Loan modifications could cause credit score damage

March 23, 2010 4:26:02 PM PDT
Fighting to save your home from foreclosure could cause damage to your credit score. It's something homeowners in trouble may not even know about. It may not be the first thing on the minds of those looking for help with a foreclosure, but the credit score hit is certainly something that they need to know about.

The foreclosure crisis gets little attention these days, but the problems are still out there.

"We are still getting lots of calls from people who are still needing assistance," said Sherrie Young of the Credit Coalition.

She is a Department of Housing and Urban Development certified housing counselor. The free services she provides can help someone get a loan modification or a reduced monthly mortgage payment.

Young recently helped a family that had not missed any payments through their temporary loan modification process, but the family's credit score was affected anyway.

"Their score, they said, it did take a hit when they went into the trial payment. They were current prior to. The hit was about 60 points," said Young.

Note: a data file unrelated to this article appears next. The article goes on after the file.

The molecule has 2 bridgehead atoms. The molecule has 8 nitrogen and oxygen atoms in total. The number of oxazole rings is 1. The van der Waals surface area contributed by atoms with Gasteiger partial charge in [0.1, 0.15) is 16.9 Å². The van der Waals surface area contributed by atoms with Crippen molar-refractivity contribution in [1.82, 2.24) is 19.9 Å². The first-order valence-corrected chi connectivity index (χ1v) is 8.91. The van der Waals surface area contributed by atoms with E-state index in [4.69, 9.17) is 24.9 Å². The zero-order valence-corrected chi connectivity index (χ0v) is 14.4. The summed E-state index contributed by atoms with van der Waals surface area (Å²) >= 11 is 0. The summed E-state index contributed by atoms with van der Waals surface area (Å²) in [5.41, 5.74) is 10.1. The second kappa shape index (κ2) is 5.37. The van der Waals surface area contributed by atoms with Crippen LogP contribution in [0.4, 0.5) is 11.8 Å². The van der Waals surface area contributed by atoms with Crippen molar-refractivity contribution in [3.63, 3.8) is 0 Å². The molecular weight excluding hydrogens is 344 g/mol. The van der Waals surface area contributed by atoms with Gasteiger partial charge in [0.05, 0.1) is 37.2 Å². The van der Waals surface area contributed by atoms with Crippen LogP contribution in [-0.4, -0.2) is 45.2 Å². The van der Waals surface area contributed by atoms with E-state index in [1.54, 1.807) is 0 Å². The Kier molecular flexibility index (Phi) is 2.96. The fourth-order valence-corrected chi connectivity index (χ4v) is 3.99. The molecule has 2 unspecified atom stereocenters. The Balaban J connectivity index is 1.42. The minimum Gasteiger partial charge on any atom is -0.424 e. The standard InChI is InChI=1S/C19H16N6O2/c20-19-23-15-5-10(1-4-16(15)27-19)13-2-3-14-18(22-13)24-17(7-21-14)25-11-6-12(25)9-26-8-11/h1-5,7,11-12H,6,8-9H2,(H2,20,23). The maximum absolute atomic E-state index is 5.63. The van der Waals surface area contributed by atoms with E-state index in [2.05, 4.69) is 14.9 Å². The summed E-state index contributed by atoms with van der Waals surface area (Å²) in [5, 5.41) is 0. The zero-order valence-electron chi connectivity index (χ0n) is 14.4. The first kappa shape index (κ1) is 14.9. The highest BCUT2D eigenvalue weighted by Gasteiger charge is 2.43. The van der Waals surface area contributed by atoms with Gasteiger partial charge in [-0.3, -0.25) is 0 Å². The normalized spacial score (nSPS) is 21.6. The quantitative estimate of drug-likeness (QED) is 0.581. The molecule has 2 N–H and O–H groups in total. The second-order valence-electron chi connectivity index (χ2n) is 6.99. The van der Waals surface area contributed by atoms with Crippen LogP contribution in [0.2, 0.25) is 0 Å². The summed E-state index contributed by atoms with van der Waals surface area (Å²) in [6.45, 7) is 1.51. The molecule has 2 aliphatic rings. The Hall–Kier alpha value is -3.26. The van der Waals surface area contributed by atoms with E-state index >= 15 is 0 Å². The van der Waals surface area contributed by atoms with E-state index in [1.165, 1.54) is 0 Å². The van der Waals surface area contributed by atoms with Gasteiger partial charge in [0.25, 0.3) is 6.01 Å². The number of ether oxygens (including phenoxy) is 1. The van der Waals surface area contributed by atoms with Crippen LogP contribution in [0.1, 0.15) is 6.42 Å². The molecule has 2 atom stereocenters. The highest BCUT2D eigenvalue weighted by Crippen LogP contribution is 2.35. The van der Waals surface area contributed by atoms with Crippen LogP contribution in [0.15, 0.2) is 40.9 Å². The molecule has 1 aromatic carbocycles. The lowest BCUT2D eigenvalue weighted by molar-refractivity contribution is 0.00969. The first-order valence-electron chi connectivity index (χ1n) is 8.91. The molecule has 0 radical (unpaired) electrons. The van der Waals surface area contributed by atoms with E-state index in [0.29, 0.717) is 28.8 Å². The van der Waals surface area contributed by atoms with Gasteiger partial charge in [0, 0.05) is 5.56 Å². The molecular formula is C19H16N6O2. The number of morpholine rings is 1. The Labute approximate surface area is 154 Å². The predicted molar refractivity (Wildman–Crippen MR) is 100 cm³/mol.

Because loan modifications are reported as partial payments instead of full payments, it results in a person's credit scores going down. But Young says for those desperate to stay in their home, they will be able to afford to stay in their homes, even though their credit scores fall.

"What his family received out of it far outweighs the reduction of the credit score because now they are back on time and the score will start to build again through on time payments," Young said.

Housing counselors say many of the people looking for a loan modification already have credit problems.

"Unfortunately when people get to us, they are already several months behind and they have already taken hits on their credit," said Andrea Cooksey of NID Housing Counseling.

She is also a HUD approved counseling agent, and she says the credit hit should not stop someone from seeking help if they need it.

"You need to save your home. I think you have got to stay focused on that," said Cooksey.

The credit score hit can be as much as 100 points, but credit counselors say homeowners who successfully get through a temporary modification plan can begin the process of getting that score back up by making their modified and reduced mortgage payments on time.


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